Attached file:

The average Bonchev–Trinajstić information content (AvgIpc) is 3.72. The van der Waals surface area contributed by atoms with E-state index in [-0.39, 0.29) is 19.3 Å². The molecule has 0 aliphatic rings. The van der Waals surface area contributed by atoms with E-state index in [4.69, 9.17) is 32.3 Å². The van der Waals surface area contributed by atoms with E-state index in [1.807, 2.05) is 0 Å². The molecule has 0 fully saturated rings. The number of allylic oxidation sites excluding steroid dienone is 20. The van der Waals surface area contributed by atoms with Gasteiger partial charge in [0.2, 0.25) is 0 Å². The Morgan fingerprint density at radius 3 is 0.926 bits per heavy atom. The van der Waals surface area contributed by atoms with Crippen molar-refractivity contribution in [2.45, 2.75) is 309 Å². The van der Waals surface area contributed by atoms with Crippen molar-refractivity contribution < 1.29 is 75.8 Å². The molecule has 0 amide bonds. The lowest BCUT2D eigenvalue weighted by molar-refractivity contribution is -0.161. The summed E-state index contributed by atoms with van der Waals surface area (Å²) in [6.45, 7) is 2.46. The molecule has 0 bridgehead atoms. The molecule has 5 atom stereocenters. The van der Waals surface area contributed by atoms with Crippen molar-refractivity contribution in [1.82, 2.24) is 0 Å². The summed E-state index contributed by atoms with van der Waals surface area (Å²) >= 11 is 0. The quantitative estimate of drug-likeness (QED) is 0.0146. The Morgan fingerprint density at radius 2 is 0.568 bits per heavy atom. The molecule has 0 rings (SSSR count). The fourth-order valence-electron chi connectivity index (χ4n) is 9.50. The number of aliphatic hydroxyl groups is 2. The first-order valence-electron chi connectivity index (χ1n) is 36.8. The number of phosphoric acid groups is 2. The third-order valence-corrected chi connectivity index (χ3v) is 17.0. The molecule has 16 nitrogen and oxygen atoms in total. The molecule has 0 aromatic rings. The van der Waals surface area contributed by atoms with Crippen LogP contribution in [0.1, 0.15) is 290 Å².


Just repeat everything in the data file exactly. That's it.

The average Bonchev–Trinajstić information content (AvgIpc) is 3.72. The van der Waals surface area contributed by atoms with E-state index in [-0.39, 0.29) is 19.3 Å². The molecule has 0 aliphatic rings. The van der Waals surface area contributed by atoms with E-state index in [4.69, 9.17) is 32.3 Å². The van der Waals surface area contributed by atoms with E-state index in [1.807, 2.05) is 0 Å². The molecule has 0 fully saturated rings. The number of allylic oxidation sites excluding steroid dienone is 20. The van der Waals surface area contributed by atoms with Gasteiger partial charge in [0.2, 0.25) is 0 Å². The Morgan fingerprint density at radius 3 is 0.926 bits per heavy atom. The van der Waals surface area contributed by atoms with Crippen molar-refractivity contribution in [2.45, 2.75) is 309 Å². The van der Waals surface area contributed by atoms with Crippen molar-refractivity contribution < 1.29 is 75.8 Å². The molecule has 0 amide bonds. The lowest BCUT2D eigenvalue weighted by molar-refractivity contribution is -0.161. The summed E-state index contributed by atoms with van der Waals surface area (Å²) in [6.45, 7) is 2.46. The molecule has 0 bridgehead atoms. The molecule has 5 atom stereocenters. The van der Waals surface area contributed by atoms with Crippen molar-refractivity contribution in [1.82, 2.24) is 0 Å². The summed E-state index contributed by atoms with van der Waals surface area (Å²) >= 11 is 0. The quantitative estimate of drug-likeness (QED) is 0.0146. The Morgan fingerprint density at radius 2 is 0.568 bits per heavy atom. The molecule has 0 rings (SSSR count). The fourth-order valence-electron chi connectivity index (χ4n) is 9.50. The number of aliphatic hydroxyl groups is 2. The first-order valence-electron chi connectivity index (χ1n) is 36.8. The number of phosphoric acid groups is 2. The third-order valence-corrected chi connectivity index (χ3v) is 17.0. The molecule has 16 nitrogen and oxygen atoms in total. The molecule has 0 aromatic rings. The van der Waals surface area contributed by atoms with Crippen LogP contribution in [0.1, 0.15) is 290 Å².